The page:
How to Organize Your Notes in Bear
As someone who’s always had a bit of a scattered approach to note-taking, finding a system that works for me has been a game-changer.
What is Bear?
I’ve tried most of the big apps you can think of for note-taking, but none of them quite deliver quite the same user experience as Bear. The clean, minimal interface and super-fast backend make it one of the few apps I look forward to opening and using. It makes note-taking a pleasant, fulfilling experience. You can learn more about it here:
The most interesting feature of Bear, though, is that there are no folders. Just tags, which makes it easy to categorize and find your notes quickly, without having to remember where you saved them.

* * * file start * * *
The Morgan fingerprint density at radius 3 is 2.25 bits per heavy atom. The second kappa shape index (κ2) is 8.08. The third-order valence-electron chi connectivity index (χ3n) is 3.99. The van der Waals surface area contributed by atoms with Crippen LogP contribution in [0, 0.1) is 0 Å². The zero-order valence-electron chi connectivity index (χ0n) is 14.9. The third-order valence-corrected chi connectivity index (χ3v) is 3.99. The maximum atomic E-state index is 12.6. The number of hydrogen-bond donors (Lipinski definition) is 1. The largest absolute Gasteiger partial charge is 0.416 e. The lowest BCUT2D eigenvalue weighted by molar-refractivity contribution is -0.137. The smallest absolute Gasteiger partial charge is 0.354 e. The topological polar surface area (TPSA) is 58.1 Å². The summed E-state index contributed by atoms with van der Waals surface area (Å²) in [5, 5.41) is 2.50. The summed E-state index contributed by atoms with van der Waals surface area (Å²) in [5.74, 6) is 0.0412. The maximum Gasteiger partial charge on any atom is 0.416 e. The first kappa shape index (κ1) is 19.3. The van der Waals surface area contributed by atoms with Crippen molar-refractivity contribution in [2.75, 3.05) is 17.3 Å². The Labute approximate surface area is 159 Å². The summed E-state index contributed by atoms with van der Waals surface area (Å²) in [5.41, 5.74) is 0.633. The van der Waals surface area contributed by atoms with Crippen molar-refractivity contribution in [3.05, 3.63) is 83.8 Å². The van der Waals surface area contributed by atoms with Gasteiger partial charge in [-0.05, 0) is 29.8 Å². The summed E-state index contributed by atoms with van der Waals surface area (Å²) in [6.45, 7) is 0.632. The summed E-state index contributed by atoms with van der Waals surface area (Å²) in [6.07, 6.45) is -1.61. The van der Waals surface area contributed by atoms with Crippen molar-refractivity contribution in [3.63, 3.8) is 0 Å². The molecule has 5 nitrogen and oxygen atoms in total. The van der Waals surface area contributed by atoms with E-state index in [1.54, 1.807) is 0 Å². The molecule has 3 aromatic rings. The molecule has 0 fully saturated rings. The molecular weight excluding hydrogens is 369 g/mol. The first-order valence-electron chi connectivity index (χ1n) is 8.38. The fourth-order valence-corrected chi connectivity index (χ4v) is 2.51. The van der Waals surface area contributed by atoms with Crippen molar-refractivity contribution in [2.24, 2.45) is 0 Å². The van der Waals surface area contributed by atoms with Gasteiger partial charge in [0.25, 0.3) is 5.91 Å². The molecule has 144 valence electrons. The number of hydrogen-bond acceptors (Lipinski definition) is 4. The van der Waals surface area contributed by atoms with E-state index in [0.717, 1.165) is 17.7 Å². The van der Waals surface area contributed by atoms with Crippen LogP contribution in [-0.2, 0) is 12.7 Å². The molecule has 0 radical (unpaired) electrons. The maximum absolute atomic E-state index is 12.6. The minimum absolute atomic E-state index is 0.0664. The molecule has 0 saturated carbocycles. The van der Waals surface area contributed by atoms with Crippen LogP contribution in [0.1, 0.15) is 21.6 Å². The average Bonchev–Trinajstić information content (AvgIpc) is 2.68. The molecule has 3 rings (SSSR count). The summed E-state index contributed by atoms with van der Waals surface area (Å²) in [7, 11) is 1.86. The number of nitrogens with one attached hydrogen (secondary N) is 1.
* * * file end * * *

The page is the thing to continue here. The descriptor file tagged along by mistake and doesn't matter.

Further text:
Although there are already systems out there for organizing your digital information, such as PARA, none of these has pushed the button for my note-taking process. They have their place in my digital ecosystem, such as managing files on my computer, but they’re not helpful for categorizing my notes.
I’ve been experimenting with tag structures for a couple of years now and I’ve finally come up with a solution that works for me. It comes down to one main point about how I’m using my notes. I just have to ask myself a few questions. If the answer to any one of these questions is yes, then I know exactly where to look in my tags. Let’s have a closer look.
Am I looking to solve a specific problem? → #tools
This includes any note or resource that I can use to achieve a set goal or endpoint. For example, if I’m working on a project, I might create a note with the tag #tools/project-management and include a list of tools or techniques that I can use to stay organized and on track.